Massive rally for Catalonia’s secession in Barcelona


A man holding an independence flag is seen through the smoke thrown by demonstrators during the Catalan National Day in Barcelona, Spain, Wednesday, Sept. 11, 2019. The traditional September 11, called “Diada”, marks the fall of the Catalan capital to Spanish forces in 1714. (AP Photo/Emilio Morenatti)

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BARCELONA, Spain (AP) — Hundreds of thousands of Spaniards who support the secession of Catalonia gathered in Barcelona on the region’s main holiday Wednesday, just weeks before a highly anticipated verdict in a case against 12 leaders of the separatist movement.

Supporters of Catalan secession came from all parts of the wealthy northeastern region to its main city. Many carried flags or wore T-shirts supporting Catalan independence as they met for the rally in a large public square.

The Sept. 11 holiday memorializes the fall of Barcelona in the Spanish War of Succession in 1714. Since 2012, it has become the date of massive rallies for the region’s secessionist movement.

The Barcelona police said that around 600,000 people turned out for the event.

Polls and the most recent election results show that the region’s 7.5 million residents are roughly equally split between those in favor and those against breaking with the rest of Spain.

Spain’s caretaker prime minister, Pedro Sánchez, who has tried to thaw tensions with Catalonia since taking power last year, wrote on Twitter that “Today should be a day for all Catalans. For the path of dialogue within the Constitution, harmonious coexistence, respect and understanding.”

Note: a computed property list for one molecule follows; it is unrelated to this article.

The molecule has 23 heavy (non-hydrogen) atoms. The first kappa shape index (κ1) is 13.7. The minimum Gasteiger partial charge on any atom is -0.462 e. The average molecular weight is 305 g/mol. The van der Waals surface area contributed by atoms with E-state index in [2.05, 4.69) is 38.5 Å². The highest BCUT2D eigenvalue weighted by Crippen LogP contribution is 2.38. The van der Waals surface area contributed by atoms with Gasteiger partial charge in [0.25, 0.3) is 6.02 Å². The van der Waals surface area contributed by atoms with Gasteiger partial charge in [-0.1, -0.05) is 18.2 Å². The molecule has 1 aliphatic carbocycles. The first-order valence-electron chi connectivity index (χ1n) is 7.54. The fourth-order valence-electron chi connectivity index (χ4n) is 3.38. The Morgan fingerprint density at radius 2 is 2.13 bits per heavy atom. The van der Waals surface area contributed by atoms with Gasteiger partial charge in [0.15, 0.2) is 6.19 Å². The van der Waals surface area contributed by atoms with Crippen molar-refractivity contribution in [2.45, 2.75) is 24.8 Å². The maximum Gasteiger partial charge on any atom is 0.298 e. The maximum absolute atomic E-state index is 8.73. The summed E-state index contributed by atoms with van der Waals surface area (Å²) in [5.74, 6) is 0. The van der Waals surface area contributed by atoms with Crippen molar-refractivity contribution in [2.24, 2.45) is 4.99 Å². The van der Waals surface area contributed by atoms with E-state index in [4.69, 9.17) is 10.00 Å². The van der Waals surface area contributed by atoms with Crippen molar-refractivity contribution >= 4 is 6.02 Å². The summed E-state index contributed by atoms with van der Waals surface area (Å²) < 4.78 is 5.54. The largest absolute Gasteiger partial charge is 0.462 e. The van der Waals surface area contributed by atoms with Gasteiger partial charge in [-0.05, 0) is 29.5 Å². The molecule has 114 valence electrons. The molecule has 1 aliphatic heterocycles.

This year’s rally comes while a dozen leaders of Catalonia’s 2017 failed attempt to secede await a verdict from the Supreme Court on charges that include rebellion. They face spending several years behind bars if found guilty, and a heavy punishment would most likely spark public protests in Catalonia. The verdict is expected this month or next.

The movement, however, is going through its most difficult period since separatist sentiment was fueled by the previous decade’s economic difficulties, from which Spain has only recovered in recent years.

The pro-secession political parties have yet to agree on what the response to a guilty verdict by the Supreme Court should be. That has earned the criticism of the leading grassroots groups which have fueled the secessionist drive.

Regional Catalan president Quim Torra says that a guilty verdict would provide an opportunity to make another push for independence, without specifying how that could be carried out.

“The objective of independence should be the horizon of this country after the verdict,” he said in a recent interview on Catalan public television.

Other separatist politicians think the best move is to call regional elections in an attempt to increase their representation in the regional parliament and focus on gaining the backing of more than half of Catalans. Those against independence complain that the separatists have monopolized the holiday for their political ends.

But some activists have accused all their political leaders of not taking concrete steps to achieve their goal. Radical activists recently expressed their anger by throwing garbage and excrement on the doors of the offices of pro-secession parties.

“Not only have we not advanced, but we have taken some steps backward,” Elisenda Paluzie, the head of the influential pro-secession grassroots group ANC, told the crowd. “We demand that our leaders don’t let us down.”

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